Other services include hearing and immunization assessments and additional diagnosis and treatment if a potential health problem is discovered. Any necessary lab tests and nutritional advice will also be provided. Additional information can be found here. Note: Newborns should utilize all 10 exams before their third birthday. By age three, only one exam is generally required each year. Physicians that accept Medicaid for insurance reimbursement, can also be used for Healthchek exams. If you move to a different county, a Healthchek Coordinator should be notified.
Medicaid Covered Benefits
The list is long and comprehensive, but we have highlighted the major coverage below:
Mental Health And Illness – Crisis intervention, partial hospitalization, psychological testing, group and individual counseling, psychiatric diagnostic interview, and pharmacological management.
Preventative Health – Immunization, mammogram, OBGYN visit, routine annual physical, annual flu and pneumonia shots, chest x-ray, and prostate and cancer screenings.
Drug And Alcohol Addiction – Case management, methadone administration, intensive outpatient, crisis intervention, drug/alcohol screening and lab urinalyses, and Naltrexone injection.
Pregnancy, Maternity, And Delivery – Covered females can receive benefits on all deliveries, including C-Sections. Generally, a $0 copay applies. Common benefit services include preconception and prenatal care, amniocentesis, physical examinations, blood tests and urinalyses, medical history assessment, counseling, high-risk monitoring, transportation of mother, ultrasound, pain medication, and of course, the delivery.
ER Visits – Benefits are included although a low $3 copay may apply if treatment is not considered an emergency.
Medical Equipment – Approved durable equipment includes (but is not limited to) walkers, wheelchairs, speech-generating devices, hospital beds, crutches, canes, prosthetic devices, breast pumps, diabetic supplies, and oxygen supplies.
Dental – Checkups and cleanings are provided every six months for persons under age 21 and annually for adults. A $3 copay applies to adult visits. Braces and orthodontia often require prior approval. Dentures and partial plates also must be approved. Fillings, extractions, root canals, and crowns are often covered. level of benefits are often determined based on medical necessity.
Vision – Medical and surgical benefits are provided along with annual vision checkup with one pair of glasses (every two years for adults). Screenings for Glaucoma are also covered.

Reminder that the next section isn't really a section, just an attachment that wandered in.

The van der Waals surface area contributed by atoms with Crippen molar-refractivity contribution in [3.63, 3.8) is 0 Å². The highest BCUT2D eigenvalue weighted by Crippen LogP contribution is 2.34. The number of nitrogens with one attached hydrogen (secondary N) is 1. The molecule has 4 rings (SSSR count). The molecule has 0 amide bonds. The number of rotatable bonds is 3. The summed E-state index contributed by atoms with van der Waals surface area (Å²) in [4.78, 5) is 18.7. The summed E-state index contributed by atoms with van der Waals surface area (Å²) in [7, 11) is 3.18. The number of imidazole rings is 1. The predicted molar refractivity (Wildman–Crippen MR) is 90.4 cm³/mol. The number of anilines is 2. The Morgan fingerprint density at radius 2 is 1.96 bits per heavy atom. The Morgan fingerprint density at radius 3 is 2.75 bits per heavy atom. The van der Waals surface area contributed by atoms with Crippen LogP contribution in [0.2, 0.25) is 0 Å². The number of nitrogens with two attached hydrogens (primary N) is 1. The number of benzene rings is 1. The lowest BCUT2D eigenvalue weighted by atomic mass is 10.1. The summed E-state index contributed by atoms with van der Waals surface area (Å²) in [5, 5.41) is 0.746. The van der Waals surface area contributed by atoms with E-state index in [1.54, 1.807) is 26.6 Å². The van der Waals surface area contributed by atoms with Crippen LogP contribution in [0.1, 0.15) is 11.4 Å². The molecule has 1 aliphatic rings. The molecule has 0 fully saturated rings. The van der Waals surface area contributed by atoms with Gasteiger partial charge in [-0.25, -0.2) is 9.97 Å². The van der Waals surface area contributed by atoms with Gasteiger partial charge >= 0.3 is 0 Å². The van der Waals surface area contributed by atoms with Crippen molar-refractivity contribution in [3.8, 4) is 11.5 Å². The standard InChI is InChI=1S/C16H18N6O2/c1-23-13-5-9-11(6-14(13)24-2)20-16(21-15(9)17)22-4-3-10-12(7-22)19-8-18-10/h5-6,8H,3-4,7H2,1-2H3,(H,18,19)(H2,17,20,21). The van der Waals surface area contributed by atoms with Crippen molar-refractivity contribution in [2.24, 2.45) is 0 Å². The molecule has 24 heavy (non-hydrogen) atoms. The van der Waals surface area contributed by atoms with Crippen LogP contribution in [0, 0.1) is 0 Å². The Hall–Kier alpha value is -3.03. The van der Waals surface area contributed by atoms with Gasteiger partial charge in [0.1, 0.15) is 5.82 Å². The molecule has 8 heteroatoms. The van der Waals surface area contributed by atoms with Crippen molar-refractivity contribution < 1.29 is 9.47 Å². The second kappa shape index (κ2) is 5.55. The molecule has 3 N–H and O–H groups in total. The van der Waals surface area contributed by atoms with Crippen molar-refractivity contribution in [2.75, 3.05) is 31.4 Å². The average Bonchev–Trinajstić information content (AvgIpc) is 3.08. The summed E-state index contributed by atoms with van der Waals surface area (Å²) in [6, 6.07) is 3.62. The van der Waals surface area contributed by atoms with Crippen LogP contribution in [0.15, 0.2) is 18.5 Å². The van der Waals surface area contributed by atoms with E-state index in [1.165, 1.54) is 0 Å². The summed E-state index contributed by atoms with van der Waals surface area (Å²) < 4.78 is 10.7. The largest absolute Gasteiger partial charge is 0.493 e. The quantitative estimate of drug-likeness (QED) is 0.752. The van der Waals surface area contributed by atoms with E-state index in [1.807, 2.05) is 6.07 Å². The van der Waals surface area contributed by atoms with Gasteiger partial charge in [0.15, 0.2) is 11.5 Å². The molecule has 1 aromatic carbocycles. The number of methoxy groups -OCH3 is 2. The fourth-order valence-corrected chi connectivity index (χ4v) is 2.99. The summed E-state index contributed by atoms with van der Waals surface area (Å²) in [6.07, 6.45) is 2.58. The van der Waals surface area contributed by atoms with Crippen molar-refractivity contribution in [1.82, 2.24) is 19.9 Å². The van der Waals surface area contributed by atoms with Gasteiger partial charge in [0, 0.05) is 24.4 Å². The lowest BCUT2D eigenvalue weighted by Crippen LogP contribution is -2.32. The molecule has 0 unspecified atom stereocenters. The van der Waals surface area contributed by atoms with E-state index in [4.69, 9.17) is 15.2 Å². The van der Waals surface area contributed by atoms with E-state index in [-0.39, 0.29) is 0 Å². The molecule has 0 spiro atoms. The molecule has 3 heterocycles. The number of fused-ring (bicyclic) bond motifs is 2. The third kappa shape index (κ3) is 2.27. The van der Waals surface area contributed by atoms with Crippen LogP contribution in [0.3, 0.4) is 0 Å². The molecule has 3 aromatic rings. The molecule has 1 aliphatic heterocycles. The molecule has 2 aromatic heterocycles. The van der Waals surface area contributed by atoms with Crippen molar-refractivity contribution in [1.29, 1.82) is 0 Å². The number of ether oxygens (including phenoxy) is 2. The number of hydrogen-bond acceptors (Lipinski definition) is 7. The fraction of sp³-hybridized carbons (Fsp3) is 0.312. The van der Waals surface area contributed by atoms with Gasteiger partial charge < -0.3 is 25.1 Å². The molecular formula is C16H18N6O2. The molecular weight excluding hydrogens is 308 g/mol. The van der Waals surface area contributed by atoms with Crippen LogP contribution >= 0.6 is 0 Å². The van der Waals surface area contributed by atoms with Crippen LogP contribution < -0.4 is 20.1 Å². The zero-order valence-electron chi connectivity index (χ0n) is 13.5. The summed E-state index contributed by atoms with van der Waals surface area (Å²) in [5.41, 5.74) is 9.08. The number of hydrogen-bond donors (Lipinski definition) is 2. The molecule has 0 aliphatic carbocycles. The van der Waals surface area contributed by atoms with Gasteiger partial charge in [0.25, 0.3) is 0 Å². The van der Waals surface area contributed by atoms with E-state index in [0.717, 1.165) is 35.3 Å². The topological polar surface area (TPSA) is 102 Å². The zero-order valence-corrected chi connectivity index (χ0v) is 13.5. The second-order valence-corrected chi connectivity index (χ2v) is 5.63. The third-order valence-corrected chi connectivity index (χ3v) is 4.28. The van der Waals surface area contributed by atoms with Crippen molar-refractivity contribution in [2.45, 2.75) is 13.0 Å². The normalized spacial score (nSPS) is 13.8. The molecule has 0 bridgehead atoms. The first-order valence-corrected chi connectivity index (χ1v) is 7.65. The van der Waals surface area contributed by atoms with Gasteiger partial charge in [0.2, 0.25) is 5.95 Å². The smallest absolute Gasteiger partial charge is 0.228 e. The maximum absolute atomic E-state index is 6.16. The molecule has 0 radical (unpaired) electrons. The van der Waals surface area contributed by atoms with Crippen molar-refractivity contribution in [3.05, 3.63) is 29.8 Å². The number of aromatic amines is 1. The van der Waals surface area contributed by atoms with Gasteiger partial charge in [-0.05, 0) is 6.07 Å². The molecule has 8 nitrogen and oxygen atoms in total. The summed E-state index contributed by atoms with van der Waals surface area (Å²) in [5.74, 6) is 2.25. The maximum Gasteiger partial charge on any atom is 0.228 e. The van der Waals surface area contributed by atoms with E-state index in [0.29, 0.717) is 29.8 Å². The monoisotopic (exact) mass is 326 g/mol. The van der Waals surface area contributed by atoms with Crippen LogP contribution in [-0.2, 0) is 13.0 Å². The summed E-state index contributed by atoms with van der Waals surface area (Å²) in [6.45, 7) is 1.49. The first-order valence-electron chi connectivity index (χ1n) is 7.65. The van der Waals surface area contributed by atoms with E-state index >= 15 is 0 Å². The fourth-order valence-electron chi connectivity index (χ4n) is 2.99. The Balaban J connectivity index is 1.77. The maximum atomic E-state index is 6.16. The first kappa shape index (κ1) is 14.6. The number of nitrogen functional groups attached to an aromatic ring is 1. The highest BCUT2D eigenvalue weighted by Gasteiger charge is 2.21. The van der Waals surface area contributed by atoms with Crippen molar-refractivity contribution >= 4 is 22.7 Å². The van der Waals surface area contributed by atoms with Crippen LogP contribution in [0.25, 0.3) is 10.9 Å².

Additional resources and initiatives include:
Balancing Incentive Program – Increased federal funding is utilized to improve long-term care services. Disabled persons and Seniors can live in non-conventional residences, and learn more about available services.
Electronic Visit Verification – Provides verification of services and the length of time they were performed. Private duty and home health nursing are included.
Payment Innovation – Quality of services rendered should be rewarded, as opposed to the volume of services provided.
MyCare Ohio – See below.
Disability Determination Changes – Several administrative procedures that determine eligibility were combined into one process. Persons impacted include the blind, aged, or disabled. “Spending down” is not required, and more lower-income individuals can qualify for benefits.
Budget Cost-Containment – Limiting per-member cost increases to less than 3% is the ultimate goal.
Transition Of Home And Community-Based Services – HCBS must meet specific guidelines and provide protections to persons receiving benefits.
Persons Receiving Both Medicaid And Medicare Benefits
Managed care benefits are available through MyCare Ohio, who provides long-term, medical, and behavioral coverage. Enrollment is required if you live in a “demonstration” county, are 18 or older, and currently are receiving Medicare and Medicaid benefits. A plan will be chosen for you, if you do not select a choice. Written confirmation will be sent, with the your deadline for enrollment. Behavioral support and long-term care is also provided. Note: You can compare Medicare Supplement plans in Ohio, and customize benefits and cost. Many levels of prescription drug coverage can also be chosen.
MyCare began in 2014 and provides benefits in 29 counties for more than 100,000 persons. Medicare-eligible applicants can retain their existing coverage. A “care team” helps coordinate your treatment. Members of the team include your primary-care physician, specialists, family members, case managers, and other medical personnel. Generally, reviews of your overall health are conducted regularly, and all treatment (if needed) is discussed. This system simplifies and organizes your benefits, since you have one main point of contact, instead of several persons in different cities.
Disabled and older adults often need assistance with routine daily activities, such as eating, getting mail, taking baths or showers, and preparing meals. LTC services help individuals and families enjoy a more routine and comfortable life, with Medicaid’s help. Specific services offered include private duty nursing (PDN), if the need is between 4 and 12 hours of continuous assistance. The personal-care physician (pcp) can help coordinate nurse’s care. Hospice services are also available for the terminally ill, and they can discontinue the benefits at any time. LTC plans are offered by several carriers, although the cost of coverage significantly increases as you get older.